Mark Coates
50%
50%
Mark Coates,
User Rank: Author
7/25/2018 | 1:04:34 PM
Understanding the Rogue Threat is Key to Security
Excellent education piece on malicious insiders' motivations and behavior patterns. As a member of Christy Wyatt's team at Dtex, we are helping organizations detect behaviors daily that reveal when an insider threat is active. Any business with concerns can use this piece as a guidepost.
The Problem with Proprietary Testing: NSS Labs vs. CrowdStrike
Brian Monkman, Executive Director at NetSecOPEN,  7/19/2019
RDP Bug Takes New Approach to Host Compromise
Kelly Sheridan, Staff Editor, Dark Reading,  7/18/2019
Register for Dark Reading Newsletters
White Papers
Video
Cartoon Contest
Current Issue
Building and Managing an IT Security Operations Program
As cyber threats grow, many organizations are building security operations centers (SOCs) to improve their defenses. In this Tech Digest you will learn tips on how to get the most out of a SOC in your organization - and what to do if you can't afford to build one.
Flash Poll
The State of Ransomware
The State of Ransomware
Ransomware has become one of the most prevalent new cybersecurity threats faced by today's enterprises. This new report from Dark Reading includes feedback from IT and IT security professionals about their organization's ransomware experiences, defense plans, and malware challenges. Find out what they had to say!
Twitter Feed
Dark Reading - Bug Report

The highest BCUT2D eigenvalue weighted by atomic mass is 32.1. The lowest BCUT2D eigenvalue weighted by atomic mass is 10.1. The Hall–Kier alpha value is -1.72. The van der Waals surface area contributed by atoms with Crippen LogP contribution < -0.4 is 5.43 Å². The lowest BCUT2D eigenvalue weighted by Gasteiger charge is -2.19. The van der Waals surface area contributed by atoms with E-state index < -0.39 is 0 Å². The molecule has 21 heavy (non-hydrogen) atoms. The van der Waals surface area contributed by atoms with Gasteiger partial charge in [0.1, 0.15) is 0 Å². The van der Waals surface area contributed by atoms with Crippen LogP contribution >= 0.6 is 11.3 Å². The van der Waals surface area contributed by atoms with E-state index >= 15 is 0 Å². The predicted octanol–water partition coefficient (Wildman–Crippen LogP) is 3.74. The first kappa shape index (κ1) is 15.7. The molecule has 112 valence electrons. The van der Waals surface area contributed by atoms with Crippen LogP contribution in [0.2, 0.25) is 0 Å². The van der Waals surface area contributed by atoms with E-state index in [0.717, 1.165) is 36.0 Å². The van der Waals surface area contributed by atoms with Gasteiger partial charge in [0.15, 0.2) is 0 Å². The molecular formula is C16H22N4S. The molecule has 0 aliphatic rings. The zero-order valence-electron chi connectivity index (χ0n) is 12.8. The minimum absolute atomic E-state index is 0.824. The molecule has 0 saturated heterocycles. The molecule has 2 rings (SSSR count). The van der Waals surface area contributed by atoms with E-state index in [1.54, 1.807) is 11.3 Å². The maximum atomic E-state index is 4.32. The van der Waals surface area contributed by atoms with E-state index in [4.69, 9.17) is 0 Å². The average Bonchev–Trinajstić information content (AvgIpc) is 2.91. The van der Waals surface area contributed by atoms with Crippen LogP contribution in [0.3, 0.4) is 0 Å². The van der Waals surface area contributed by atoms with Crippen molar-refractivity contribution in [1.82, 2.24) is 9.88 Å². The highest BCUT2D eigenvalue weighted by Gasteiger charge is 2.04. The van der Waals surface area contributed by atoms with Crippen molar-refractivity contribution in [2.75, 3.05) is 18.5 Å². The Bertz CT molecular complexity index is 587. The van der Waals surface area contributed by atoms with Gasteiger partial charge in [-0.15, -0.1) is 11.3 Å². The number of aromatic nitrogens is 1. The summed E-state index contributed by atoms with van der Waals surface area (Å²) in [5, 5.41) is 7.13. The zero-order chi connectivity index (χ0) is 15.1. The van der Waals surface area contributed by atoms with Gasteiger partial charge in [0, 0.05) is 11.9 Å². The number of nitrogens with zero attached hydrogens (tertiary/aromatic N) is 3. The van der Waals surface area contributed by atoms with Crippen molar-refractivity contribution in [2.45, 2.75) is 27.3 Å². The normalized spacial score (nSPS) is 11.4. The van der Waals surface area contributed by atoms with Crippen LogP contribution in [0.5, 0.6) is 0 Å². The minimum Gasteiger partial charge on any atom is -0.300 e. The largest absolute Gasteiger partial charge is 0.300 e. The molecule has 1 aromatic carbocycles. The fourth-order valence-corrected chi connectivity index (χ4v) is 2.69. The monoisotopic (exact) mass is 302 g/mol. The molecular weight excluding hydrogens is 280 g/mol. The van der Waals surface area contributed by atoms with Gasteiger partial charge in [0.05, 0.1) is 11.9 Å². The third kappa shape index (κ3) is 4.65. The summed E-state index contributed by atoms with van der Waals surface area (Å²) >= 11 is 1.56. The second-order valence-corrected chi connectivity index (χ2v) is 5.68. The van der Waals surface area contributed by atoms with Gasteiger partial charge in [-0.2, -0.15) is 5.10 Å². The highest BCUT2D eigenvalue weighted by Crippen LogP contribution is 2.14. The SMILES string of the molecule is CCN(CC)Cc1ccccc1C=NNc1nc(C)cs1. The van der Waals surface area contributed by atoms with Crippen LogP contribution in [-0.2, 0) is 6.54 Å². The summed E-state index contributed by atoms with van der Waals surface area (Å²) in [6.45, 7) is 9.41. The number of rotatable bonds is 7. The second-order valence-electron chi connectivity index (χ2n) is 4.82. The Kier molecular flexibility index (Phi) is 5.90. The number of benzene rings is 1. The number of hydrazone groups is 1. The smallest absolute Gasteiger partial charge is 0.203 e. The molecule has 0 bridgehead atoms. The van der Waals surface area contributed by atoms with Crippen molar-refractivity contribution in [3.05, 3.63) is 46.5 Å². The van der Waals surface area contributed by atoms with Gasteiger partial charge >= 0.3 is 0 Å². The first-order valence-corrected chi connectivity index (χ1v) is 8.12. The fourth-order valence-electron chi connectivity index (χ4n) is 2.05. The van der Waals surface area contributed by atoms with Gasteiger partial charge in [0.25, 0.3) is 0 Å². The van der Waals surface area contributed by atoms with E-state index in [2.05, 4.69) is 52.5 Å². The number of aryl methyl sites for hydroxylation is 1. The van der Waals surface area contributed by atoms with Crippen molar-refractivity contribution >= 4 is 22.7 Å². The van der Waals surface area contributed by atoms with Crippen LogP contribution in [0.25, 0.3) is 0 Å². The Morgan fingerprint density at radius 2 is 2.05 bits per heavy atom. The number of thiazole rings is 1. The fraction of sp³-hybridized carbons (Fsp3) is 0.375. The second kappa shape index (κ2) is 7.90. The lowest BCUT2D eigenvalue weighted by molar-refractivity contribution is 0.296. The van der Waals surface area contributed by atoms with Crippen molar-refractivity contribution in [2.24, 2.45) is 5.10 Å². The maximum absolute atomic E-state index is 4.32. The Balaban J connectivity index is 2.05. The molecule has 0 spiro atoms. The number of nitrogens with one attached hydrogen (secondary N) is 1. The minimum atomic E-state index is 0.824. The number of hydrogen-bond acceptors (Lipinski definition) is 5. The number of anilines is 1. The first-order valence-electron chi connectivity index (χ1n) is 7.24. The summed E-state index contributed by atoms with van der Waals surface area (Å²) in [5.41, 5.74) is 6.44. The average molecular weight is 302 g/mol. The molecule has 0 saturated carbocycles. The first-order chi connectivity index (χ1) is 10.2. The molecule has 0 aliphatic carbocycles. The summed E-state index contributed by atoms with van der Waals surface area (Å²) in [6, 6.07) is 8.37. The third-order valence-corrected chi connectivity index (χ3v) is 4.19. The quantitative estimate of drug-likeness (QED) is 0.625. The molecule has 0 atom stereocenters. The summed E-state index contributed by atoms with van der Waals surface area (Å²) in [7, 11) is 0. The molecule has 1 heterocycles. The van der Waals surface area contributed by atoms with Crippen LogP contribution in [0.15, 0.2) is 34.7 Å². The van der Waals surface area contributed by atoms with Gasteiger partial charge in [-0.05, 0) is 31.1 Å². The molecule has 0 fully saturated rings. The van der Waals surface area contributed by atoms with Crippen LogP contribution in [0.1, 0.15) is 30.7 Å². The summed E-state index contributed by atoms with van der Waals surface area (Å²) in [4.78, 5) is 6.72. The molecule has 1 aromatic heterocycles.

Bug Report
Enterprise Vulnerabilities
From DHS/US-CERT's National Vulnerability Database
CVE-2019-2873
PUBLISHED: 2019-07-23
Vulnerability in the Oracle VM VirtualBox component of Oracle Virtualization (subcomponent: Core). Supported versions that are affected are Prior to 5.2.32 and prior to 6.0.10. Easily exploitable vulnerability allows low privileged attacker with logon to the infrastructure where Oracle VM VirtualBox...
CVE-2019-2874
PUBLISHED: 2019-07-23
Vulnerability in the Oracle VM VirtualBox component of Oracle Virtualization (subcomponent: Core). Supported versions that are affected are Prior to 5.2.32 and prior to 6.0.10. Easily exploitable vulnerability allows low privileged attacker with logon to the infrastructure where Oracle VM VirtualBox...
CVE-2019-2875
PUBLISHED: 2019-07-23
Vulnerability in the Oracle VM VirtualBox component of Oracle Virtualization (subcomponent: Core). Supported versions that are affected are Prior to 5.2.32 and prior to 6.0.10. Easily exploitable vulnerability allows low privileged attacker with logon to the infrastructure where Oracle VM VirtualBox...
CVE-2019-2876
PUBLISHED: 2019-07-23
Vulnerability in the Oracle VM VirtualBox component of Oracle Virtualization (subcomponent: Core). Supported versions that are affected are Prior to 5.2.32 and prior to 6.0.10. Easily exploitable vulnerability allows low privileged attacker with logon to the infrastructure where Oracle VM VirtualBox...
CVE-2019-2877
PUBLISHED: 2019-07-23
Vulnerability in the Oracle VM VirtualBox component of Oracle Virtualization (subcomponent: Core). Supported versions that are affected are Prior to 5.2.32 and prior to 6.0.10. Easily exploitable vulnerability allows low privileged attacker with logon to the infrastructure where Oracle VM VirtualBox...